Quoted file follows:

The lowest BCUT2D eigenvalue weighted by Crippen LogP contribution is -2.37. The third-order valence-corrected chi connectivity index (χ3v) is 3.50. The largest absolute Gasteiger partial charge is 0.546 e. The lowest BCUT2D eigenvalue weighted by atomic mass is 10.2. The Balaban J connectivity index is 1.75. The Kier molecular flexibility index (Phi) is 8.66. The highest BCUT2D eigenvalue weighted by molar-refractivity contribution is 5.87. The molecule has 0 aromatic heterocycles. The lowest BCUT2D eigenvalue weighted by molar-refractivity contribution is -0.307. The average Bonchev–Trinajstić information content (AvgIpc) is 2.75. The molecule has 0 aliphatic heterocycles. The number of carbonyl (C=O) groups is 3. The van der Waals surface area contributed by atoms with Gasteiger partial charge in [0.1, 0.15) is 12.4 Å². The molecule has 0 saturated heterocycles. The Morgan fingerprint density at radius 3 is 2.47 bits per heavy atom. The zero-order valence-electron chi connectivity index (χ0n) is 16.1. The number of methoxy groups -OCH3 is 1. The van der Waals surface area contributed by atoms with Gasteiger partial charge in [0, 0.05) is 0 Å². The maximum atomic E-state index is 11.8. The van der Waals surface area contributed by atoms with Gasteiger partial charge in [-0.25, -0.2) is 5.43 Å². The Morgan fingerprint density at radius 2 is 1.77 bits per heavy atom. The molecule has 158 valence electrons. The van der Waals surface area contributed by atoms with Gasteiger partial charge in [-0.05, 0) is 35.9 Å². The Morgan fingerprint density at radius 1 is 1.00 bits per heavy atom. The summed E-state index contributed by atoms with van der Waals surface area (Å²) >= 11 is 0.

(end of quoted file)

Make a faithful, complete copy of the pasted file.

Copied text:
The lowest BCUT2D eigenvalue weighted by Crippen LogP contribution is -2.37. The third-order valence-corrected chi connectivity index (χ3v) is 3.50. The largest absolute Gasteiger partial charge is 0.546 e. The lowest BCUT2D eigenvalue weighted by atomic mass is 10.2. The Balaban J connectivity index is 1.75. The Kier molecular flexibility index (Phi) is 8.66. The highest BCUT2D eigenvalue weighted by molar-refractivity contribution is 5.87. The molecule has 0 aromatic heterocycles. The lowest BCUT2D eigenvalue weighted by molar-refractivity contribution is -0.307. The average Bonchev–Trinajstić information content (AvgIpc) is 2.75. The molecule has 0 aliphatic heterocycles. The number of carbonyl (C=O) groups is 3. The van der Waals surface area contributed by atoms with Gasteiger partial charge in [0.1, 0.15) is 12.4 Å². The molecule has 0 saturated heterocycles. The Morgan fingerprint density at radius 3 is 2.47 bits per heavy atom. The zero-order valence-electron chi connectivity index (χ0n) is 16.1. The number of methoxy groups -OCH3 is 1. The van der Waals surface area contributed by atoms with Gasteiger partial charge in [0, 0.05) is 0 Å². The maximum atomic E-state index is 11.8. The van der Waals surface area contributed by atoms with Gasteiger partial charge in [-0.25, -0.2) is 5.43 Å². The Morgan fingerprint density at radius 2 is 1.77 bits per heavy atom. The molecule has 158 valence electrons. The van der Waals surface area contributed by atoms with Gasteiger partial charge in [-0.05, 0) is 35.9 Å². The Morgan fingerprint density at radius 1 is 1.00 bits per heavy atom. The summed E-state index contributed by atoms with van der Waals surface area (Å²) >= 11 is 0.